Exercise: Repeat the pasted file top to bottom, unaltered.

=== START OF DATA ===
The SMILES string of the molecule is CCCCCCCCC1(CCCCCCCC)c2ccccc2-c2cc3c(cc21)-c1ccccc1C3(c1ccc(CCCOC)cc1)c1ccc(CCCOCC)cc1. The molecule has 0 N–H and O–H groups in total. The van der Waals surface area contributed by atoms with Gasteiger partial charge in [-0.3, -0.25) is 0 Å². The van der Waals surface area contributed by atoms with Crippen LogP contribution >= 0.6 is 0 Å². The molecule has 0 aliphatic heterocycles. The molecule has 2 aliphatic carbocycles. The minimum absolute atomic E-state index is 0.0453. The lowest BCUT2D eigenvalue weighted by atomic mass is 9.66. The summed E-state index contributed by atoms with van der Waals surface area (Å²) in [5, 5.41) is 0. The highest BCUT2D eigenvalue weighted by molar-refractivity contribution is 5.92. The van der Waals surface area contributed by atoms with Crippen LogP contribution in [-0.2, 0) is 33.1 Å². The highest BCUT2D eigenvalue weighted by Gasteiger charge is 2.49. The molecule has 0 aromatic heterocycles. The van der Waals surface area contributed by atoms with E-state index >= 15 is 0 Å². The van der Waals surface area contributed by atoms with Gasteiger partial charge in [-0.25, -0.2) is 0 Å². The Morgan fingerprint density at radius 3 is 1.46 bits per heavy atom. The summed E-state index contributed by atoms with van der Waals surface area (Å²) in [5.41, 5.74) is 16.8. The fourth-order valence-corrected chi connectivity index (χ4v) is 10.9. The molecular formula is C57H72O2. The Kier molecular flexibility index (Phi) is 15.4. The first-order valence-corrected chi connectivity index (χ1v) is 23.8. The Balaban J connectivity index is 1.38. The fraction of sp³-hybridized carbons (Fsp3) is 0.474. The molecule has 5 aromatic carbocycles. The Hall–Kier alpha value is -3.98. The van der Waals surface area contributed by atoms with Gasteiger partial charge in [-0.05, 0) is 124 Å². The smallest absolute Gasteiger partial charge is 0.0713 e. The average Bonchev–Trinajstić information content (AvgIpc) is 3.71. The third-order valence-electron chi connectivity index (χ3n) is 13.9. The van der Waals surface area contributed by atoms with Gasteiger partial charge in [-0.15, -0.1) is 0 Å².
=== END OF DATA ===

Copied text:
The SMILES string of the molecule is CCCCCCCCC1(CCCCCCCC)c2ccccc2-c2cc3c(cc21)-c1ccccc1C3(c1ccc(CCCOC)cc1)c1ccc(CCCOCC)cc1. The molecule has 0 N–H and O–H groups in total. The van der Waals surface area contributed by atoms with Gasteiger partial charge in [-0.3, -0.25) is 0 Å². The van der Waals surface area contributed by atoms with Crippen LogP contribution >= 0.6 is 0 Å². The molecule has 0 aliphatic heterocycles. The molecule has 2 aliphatic carbocycles. The minimum absolute atomic E-state index is 0.0453. The lowest BCUT2D eigenvalue weighted by atomic mass is 9.66. The summed E-state index contributed by atoms with van der Waals surface area (Å²) in [5, 5.41) is 0. The highest BCUT2D eigenvalue weighted by molar-refractivity contribution is 5.92. The van der Waals surface area contributed by atoms with Crippen LogP contribution in [-0.2, 0) is 33.1 Å². The highest BCUT2D eigenvalue weighted by Gasteiger charge is 2.49. The molecule has 0 aromatic heterocycles. The van der Waals surface area contributed by atoms with E-state index >= 15 is 0 Å². The van der Waals surface area contributed by atoms with Gasteiger partial charge in [-0.25, -0.2) is 0 Å². The Morgan fingerprint density at radius 3 is 1.46 bits per heavy atom. The summed E-state index contributed by atoms with van der Waals surface area (Å²) in [5.41, 5.74) is 16.8. The fourth-order valence-corrected chi connectivity index (χ4v) is 10.9. The molecular formula is C57H72O2. The Kier molecular flexibility index (Phi) is 15.4. The first-order valence-corrected chi connectivity index (χ1v) is 23.8. The Balaban J connectivity index is 1.38. The fraction of sp³-hybridized carbons (Fsp3) is 0.474. The molecule has 5 aromatic carbocycles. The Hall–Kier alpha value is -3.98. The van der Waals surface area contributed by atoms with Gasteiger partial charge in [-0.05, 0) is 124 Å². The smallest absolute Gasteiger partial charge is 0.0713 e. The average Bonchev–Trinajstić information content (AvgIpc) is 3.71. The third-order valence-electron chi connectivity index (χ3n) is 13.9. The van der Waals surface area contributed by atoms with Gasteiger partial charge in [-0.15, -0.1) is 0 Å².